Incentive review doesn’t eliminate need for Oklahoma leadership: For the past several years, it’s been politically popular for lawmakers to suggest that Oklahoma government’s financial challenges could be easily solved by simply eliminating unproductive but expensive tax incentives. The initial work of the legislatively created Incentive Evaluation Commission suggests otherwise. In the group’s ongoing review of 11 incentives, full repeal of only two has been recommended. In short, there’s no magic bullet, no politically and economically pain-free way to generate new tax revenue [Editorial Board / NewsOK].

Oklahoma governor declares state of emergency after quake: A state of emergency has been declared for Payne County following a magnitude 5.0 earthquake near Cushing. Gov. Mary Fallin issued the declaration Tuesday after the Sunday night quake damaged numerous buildings in Cushing and was felt in several states. Fallin said in a news release that damage assessments are still underway. The declaration allows state agencies to make emergency purchases related to disaster relief and preparedness and is a first step toward seeking federal aid should it be necessary [Associated Press].

Quote of the Day

“We have a very serious problem when we continue to rank last among all the 50 states in the union on what we spend to educate our students. We cannot allow this result to stand. We cannot be last in the nation on what we spend on our children and education. We cannot secure our future by ignorance.”

-University of Oklahoma President David Boren, who led the campaign to pass SQ 779, the sales tax for education (Source). Read our statement on the failure of SQ 779 here.

Number of the Day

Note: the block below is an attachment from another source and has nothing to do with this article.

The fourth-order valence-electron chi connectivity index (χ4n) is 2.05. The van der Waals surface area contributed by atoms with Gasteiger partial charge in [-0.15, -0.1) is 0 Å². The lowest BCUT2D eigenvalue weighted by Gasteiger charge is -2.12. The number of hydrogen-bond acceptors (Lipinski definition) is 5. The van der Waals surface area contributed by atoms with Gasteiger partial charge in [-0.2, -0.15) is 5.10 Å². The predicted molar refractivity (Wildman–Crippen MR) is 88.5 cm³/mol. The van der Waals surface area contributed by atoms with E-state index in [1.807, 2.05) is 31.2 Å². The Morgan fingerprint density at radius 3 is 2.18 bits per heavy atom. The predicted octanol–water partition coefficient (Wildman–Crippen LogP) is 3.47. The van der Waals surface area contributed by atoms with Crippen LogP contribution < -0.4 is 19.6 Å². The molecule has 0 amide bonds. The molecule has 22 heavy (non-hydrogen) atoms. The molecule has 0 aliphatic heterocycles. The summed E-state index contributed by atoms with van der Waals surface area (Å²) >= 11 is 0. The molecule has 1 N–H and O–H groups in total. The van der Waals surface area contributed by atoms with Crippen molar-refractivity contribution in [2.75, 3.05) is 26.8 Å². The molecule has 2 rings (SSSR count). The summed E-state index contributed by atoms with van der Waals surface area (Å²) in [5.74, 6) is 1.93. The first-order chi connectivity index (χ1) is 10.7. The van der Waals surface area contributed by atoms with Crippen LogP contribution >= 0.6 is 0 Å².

Total votes cast in the Presidential election in Oklahoma in 2016

Source: Oklahoma State Election Board

See previous Numbers of the Day here.

Policy Note

How States Have Sabotaged Obamacare: This week, the government finally confirmed much of the bad news about Obamacare that the health-policy world had been expecting for months. After losing a good deal of money on customers who have turned out to be older and sicker than anticipated, insurance companies are pulling back from the individual market next year and significantly raising their prices: About one-fifth of the country will have just a single carrier to choose from on the Affordable Care Act’s exchanges, and average premiums before government subsidies are increasing 22 percent in the states where data is available [Slate].

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Ryan Gentzler worked at OK Policy from January 2016 until November 2022. He last served as the organization's Reserach Director and oversaw Open Justice Oklahoma. He began at OK Policy as an analyst focusing on criminal justice issues, including sentencing, incarceration, court fines and fees, and pretrial detention. Open Justice Oklahoma grew out of Ryan’s groundbreaking analysis of court records, which was used to inform critical policy debates. A native Nebraskan, he holds a Master of Public Administration degree from the University of Oklahoma and a BA in Institutions and Policy from William Jewell College. He served as an OK Policy Research Fellow in 2014-2015.

One thought on “In The Know: Oklahoma voters strike down ‘penny sales tax’ for education

  1. The Powers That Be who supported Speaker Steele’s criminal justice efforts need to prep the groundwork for running him against the Mary Fallin-lite and the self-proclaimed archangel who head the Republican field for governor right now. OK might have a chance with Steele, and it would certainly have more sense in the office than with either of those two. You beat DAs on criminal justice issues, even minimal ones like those initiatives, you can beat two usual zany hairballs hawked up to perpetuate the decline.